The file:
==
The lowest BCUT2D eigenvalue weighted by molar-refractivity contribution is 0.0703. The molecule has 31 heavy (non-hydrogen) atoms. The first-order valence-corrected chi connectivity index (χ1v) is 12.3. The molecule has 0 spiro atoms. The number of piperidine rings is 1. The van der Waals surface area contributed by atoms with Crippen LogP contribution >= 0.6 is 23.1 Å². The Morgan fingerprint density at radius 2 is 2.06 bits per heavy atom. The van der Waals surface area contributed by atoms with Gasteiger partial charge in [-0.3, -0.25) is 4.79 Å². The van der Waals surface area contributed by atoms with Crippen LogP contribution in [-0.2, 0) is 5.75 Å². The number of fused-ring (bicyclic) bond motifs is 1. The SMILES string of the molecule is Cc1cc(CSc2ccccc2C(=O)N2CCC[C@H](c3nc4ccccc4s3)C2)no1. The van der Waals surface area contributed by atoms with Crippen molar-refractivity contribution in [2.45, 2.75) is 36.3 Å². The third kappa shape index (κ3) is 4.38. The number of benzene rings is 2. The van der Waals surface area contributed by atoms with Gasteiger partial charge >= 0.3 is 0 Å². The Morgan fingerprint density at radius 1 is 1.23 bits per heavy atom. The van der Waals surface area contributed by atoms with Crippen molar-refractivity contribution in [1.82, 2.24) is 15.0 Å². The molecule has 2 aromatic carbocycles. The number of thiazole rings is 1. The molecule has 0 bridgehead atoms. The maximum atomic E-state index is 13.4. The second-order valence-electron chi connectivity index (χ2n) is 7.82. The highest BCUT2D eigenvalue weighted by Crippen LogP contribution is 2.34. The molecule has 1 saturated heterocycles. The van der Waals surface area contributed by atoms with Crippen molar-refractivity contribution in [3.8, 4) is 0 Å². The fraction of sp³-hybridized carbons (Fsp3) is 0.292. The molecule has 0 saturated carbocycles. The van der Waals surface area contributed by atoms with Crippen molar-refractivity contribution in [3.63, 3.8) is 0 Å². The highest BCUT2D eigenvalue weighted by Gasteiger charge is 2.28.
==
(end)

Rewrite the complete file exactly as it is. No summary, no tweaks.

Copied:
The lowest BCUT2D eigenvalue weighted by molar-refractivity contribution is 0.0703. The molecule has 31 heavy (non-hydrogen) atoms. The first-order valence-corrected chi connectivity index (χ1v) is 12.3. The molecule has 0 spiro atoms. The number of piperidine rings is 1. The van der Waals surface area contributed by atoms with Crippen LogP contribution >= 0.6 is 23.1 Å². The Morgan fingerprint density at radius 2 is 2.06 bits per heavy atom. The van der Waals surface area contributed by atoms with Gasteiger partial charge in [-0.3, -0.25) is 4.79 Å². The van der Waals surface area contributed by atoms with Crippen LogP contribution in [-0.2, 0) is 5.75 Å². The number of fused-ring (bicyclic) bond motifs is 1. The SMILES string of the molecule is Cc1cc(CSc2ccccc2C(=O)N2CCC[C@H](c3nc4ccccc4s3)C2)no1. The van der Waals surface area contributed by atoms with Crippen molar-refractivity contribution in [2.45, 2.75) is 36.3 Å². The third kappa shape index (κ3) is 4.38. The number of benzene rings is 2. The van der Waals surface area contributed by atoms with Gasteiger partial charge >= 0.3 is 0 Å². The Morgan fingerprint density at radius 1 is 1.23 bits per heavy atom. The van der Waals surface area contributed by atoms with Crippen molar-refractivity contribution in [1.82, 2.24) is 15.0 Å². The molecule has 2 aromatic carbocycles. The number of thiazole rings is 1. The molecule has 0 bridgehead atoms. The maximum atomic E-state index is 13.4. The second-order valence-electron chi connectivity index (χ2n) is 7.82. The highest BCUT2D eigenvalue weighted by Crippen LogP contribution is 2.34. The molecule has 1 saturated heterocycles. The van der Waals surface area contributed by atoms with Crippen molar-refractivity contribution in [3.8, 4) is 0 Å². The fraction of sp³-hybridized carbons (Fsp3) is 0.292. The molecule has 0 saturated carbocycles. The van der Waals surface area contributed by atoms with Crippen molar-refractivity contribution in [3.63, 3.8) is 0 Å². The highest BCUT2D eigenvalue weighted by Gasteiger charge is 2.28.